The Northern Sea Route wont rival the more traditional sea routes. (Photo: NOAA Photo Library/Wikimedia)
The Northern Sea Route wont rival the more traditional sea routes. (Photo: NOAA Photo Library/Wikimedia)

New analysis on the Northern Sea Route

A new report by The Arctic Institute examines the 2013 Northern Sea Route shipping season. 

A new report by the Institute’s executive director Malte Humpert questions how realistic it is, that Arctic shipping routes will rival traditional shipping routes and complement the Suez Canal as the key waterway for trade to and from Asia, which has been predicted by some. 


A limited trade route

Among the findings are that oil products, including diesel, fuel oil and naphta constitute the greatest portion of cargo. In all a total of 31 vessels carried 911,000 tons of oil products. This represented 67 percent of all cargo. Second largest was iron ore that constituted 15 percent of all cargo through NSR last year, in total 203,000 tons. Coal deliveries represented 5,5 percent of traffic, and LNG 5 percent. 
A single shipment by the “Arctic Aurora” carried all of the LNG, 66,868 tons, from Hammerfest to Chiba. 

The report also states that transits in the Northern Sea Route (NSR) is dominated by eastbound shipment, while in westbound transits more than half of the shipment is ballast.

The report concludes that NSR will be a very limited trade route, mostly used for export of natural resources.
– Some niche companies will find business opportunities in the NSR, but it will not affect or alter existing trade routes. It will be solely supplementary and very niche, says Humpert. 

Malte Humpert, The Arctic Institute

Malte Humpert, The Arctic Institute

No official numbers yet

Numbers from the Northern Sea Route Information Office lists 71 transits through NSR in 2013. But with a closer analysis of the data, Humpert found that only 41 of these transits made the entire length of NSR and qualify as full transits. Humpert found that 23 vessels either departured from or arrived at ports inside the NSR. Further, seven vessels traveled exclusively within the NSR route. 

According to the NSR Information office 28 ships were assisted by Rostamflot’s icebreakers. It is unclear what share of these ships were full transits.

– But is is safe to say that it will be much less than last year, Humpert says. He participated at the Artic Circle conference in Reykjavik last weekend, and estimates are that 30 transits will have occurred once the shipping season concluses at the end November.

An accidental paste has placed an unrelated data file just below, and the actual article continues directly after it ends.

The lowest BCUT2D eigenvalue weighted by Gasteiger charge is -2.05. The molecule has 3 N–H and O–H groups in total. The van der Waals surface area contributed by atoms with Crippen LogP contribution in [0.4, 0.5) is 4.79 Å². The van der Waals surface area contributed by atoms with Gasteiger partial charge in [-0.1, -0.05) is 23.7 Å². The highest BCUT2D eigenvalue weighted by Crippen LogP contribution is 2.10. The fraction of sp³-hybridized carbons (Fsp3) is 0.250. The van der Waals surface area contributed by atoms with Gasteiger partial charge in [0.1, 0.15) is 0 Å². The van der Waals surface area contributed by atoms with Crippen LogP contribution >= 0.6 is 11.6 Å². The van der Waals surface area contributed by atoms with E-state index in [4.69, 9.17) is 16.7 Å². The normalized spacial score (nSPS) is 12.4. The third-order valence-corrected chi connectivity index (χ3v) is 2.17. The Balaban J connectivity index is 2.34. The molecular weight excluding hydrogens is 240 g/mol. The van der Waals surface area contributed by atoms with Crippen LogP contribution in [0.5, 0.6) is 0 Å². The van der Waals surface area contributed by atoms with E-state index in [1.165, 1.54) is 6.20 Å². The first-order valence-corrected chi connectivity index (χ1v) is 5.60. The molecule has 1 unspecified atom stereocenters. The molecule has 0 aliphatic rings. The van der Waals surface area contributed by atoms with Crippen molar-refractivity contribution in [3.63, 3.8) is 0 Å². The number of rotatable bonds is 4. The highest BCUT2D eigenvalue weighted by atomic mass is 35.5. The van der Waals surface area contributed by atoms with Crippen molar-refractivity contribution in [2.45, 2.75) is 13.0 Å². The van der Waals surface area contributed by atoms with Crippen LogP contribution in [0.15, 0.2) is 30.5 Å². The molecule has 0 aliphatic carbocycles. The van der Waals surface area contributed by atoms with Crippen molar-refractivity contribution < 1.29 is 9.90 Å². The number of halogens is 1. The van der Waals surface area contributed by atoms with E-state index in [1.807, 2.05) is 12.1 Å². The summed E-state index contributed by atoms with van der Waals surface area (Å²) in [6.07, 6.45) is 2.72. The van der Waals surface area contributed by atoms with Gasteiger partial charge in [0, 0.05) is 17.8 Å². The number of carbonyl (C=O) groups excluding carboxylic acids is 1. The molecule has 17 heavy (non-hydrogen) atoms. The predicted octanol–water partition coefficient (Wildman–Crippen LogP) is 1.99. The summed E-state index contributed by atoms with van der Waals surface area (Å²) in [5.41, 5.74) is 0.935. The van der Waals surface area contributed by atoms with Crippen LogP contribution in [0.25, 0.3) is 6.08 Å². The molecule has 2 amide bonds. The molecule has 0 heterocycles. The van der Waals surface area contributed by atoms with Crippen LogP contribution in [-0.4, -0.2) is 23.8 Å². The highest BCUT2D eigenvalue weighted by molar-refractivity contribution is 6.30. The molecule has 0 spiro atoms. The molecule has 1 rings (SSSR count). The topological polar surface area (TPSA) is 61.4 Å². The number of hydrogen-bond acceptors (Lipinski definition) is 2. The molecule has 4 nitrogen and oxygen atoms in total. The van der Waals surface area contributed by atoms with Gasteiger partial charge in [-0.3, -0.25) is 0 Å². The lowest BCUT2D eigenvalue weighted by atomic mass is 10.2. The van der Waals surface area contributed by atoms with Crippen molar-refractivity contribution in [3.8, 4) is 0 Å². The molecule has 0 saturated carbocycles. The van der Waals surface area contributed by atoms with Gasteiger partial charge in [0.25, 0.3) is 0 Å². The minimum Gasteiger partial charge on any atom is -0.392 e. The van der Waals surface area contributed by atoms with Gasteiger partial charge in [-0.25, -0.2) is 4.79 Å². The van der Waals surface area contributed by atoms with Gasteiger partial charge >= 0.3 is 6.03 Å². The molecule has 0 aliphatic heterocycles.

Surprising 2014 

Recent years the sailing season through NSR has been open for transit from the beginning of June, and have lasted through October. 

However, in 2014 ice conditions were more difficult delaying the opening of the route until late August. This goes to show that the melting of ice is does not follow a linear progression but that significant variations can occur from year to year.

Read the report

The executive summary and the full version of the report is published on the Institute’s website. An abbreviated version is also part of the Arctic Yearbook 2014, which was launched at the Arctic Circle conference.
The Arctic Yearbook, that is an annual publication by Northern Research Forum and the University of the Arctic Thematic Network (TN) in the areas of Geopolitic and Security. 

Humpert previously published a report on the economics of shipping along the NSR and the role of, and potential for China in Arctic shipping. The report is titled, “The Future of Arctic Shipping: A New Silk Road for China?”

The Institute’s reports analyze and interpret available data to bring balance to the debate about Arctic shipping and to explain why scenarios of an Arctic shipping highway, that will transport a significant share of global trade, are unrealistic.

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